After releasing a well received seventh solo album last year and an under-the-radar collaboration with Duke Garwood earlier this year you’d expect Mark Lanegan to go into hiding for a while – after all, he took eight years between Bubblegum and Blues Funeral. The man must feel he’s on a role though as he hits the road again for Imitations a collection of covers, something most people mark as either career suicide or genius rejuvenation.
This effort falls between the two, meaning it makes no real dent in his credentials but nor will it wow audiences. These are mostly songs Lanegan heard growing up which does add a sort of elegance about their selection, there is even a nod to his buddy and some-time collaborator Greg Dulli for ‘Deepest Shade’. The pick of the bunch however has to be the bond theme ‘You Only Live Twice’ making you wonder if Lanegan might not be a brilliant, left-field choice for the next bond movie theme.
The arrangements aren’t staggering, mostly comprising of gentle strums on the acoustic with the added intimacy of hearing the rasp and grit of fingertips gliding over metal strings. The focus is that now distinct voice, something which will hold your attention even if he isn’t belting out the tunes out with any vigour. The horns on Nick Cave and the Badseeds cover ‘Brompton Oratory’ seem oddly jarring however, after all Lanegan is at his best when shrouded in darkness.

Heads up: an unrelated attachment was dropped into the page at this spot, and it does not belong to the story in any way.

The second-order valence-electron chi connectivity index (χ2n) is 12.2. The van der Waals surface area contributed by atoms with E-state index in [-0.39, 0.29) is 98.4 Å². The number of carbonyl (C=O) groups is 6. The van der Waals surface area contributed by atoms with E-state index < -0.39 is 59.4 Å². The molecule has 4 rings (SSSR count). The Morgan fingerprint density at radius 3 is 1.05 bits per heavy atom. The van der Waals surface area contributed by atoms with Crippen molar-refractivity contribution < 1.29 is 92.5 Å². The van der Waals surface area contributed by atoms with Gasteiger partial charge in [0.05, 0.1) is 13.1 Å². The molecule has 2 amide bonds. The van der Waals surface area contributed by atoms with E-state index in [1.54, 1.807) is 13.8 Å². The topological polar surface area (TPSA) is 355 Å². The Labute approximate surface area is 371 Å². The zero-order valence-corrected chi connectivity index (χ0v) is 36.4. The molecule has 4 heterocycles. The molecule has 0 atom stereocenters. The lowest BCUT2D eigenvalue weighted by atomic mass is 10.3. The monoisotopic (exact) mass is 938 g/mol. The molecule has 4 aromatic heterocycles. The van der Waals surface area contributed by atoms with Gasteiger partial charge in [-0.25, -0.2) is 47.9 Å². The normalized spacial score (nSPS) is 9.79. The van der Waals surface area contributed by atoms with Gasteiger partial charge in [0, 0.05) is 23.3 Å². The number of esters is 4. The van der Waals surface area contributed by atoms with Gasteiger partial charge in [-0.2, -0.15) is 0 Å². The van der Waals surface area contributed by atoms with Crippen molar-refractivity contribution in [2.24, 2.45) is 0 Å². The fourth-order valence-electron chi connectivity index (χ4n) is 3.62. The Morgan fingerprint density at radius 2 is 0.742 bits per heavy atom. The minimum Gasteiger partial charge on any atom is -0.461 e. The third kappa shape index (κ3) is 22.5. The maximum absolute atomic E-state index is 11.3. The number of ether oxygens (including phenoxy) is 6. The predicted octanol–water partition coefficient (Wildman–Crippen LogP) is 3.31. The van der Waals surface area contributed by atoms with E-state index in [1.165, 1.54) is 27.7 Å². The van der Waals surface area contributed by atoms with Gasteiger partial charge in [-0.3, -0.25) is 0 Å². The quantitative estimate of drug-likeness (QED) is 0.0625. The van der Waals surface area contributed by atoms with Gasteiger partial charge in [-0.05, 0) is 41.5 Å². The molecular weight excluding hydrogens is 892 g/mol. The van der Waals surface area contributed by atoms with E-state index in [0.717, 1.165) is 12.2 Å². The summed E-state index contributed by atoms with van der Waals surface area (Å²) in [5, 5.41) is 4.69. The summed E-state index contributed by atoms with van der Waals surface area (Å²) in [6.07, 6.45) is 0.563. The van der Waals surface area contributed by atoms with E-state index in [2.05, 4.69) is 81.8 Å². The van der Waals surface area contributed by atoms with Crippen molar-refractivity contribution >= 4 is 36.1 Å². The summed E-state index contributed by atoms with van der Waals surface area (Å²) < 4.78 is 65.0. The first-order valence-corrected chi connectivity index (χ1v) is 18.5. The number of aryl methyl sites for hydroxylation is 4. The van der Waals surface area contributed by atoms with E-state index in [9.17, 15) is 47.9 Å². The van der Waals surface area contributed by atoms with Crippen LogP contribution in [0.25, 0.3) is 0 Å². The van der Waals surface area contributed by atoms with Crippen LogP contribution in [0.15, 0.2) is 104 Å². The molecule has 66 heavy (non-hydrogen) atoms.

It’s hard to tell if he’s out of his comfort zone or in it with Lanegan – a man who squeezes his eyes shut when performing live – but it’s nice to see someone passionate about music enough to not care whether the songs he covers are cool or not. ‘Mack the Knife’ seems like it might be added for a lark at first but it’s clear from the ever-enchanting delivery that he’s totally serious. John Cale’s ‘I’m Not The Loving Kind’ has great zeal imbued while the recent Chelsea Wolfe ‘Flatlands’ cover might be the one song which does play into his hands, thick with imagery and pleading tones.
This isn’t the first set of covers Lanegan has put out either, it’s worth pointing out, 1999s I’ll Take Care Of You was just as odd sounding but is still worth a listen even today. In a catalogue of slow burning greatness this won’t be a highlight but it’s not the blot or career-ender that it could have been either. Who knows when we’ll hear the dark, gravel tones of this man again now? Another eight years perhaps?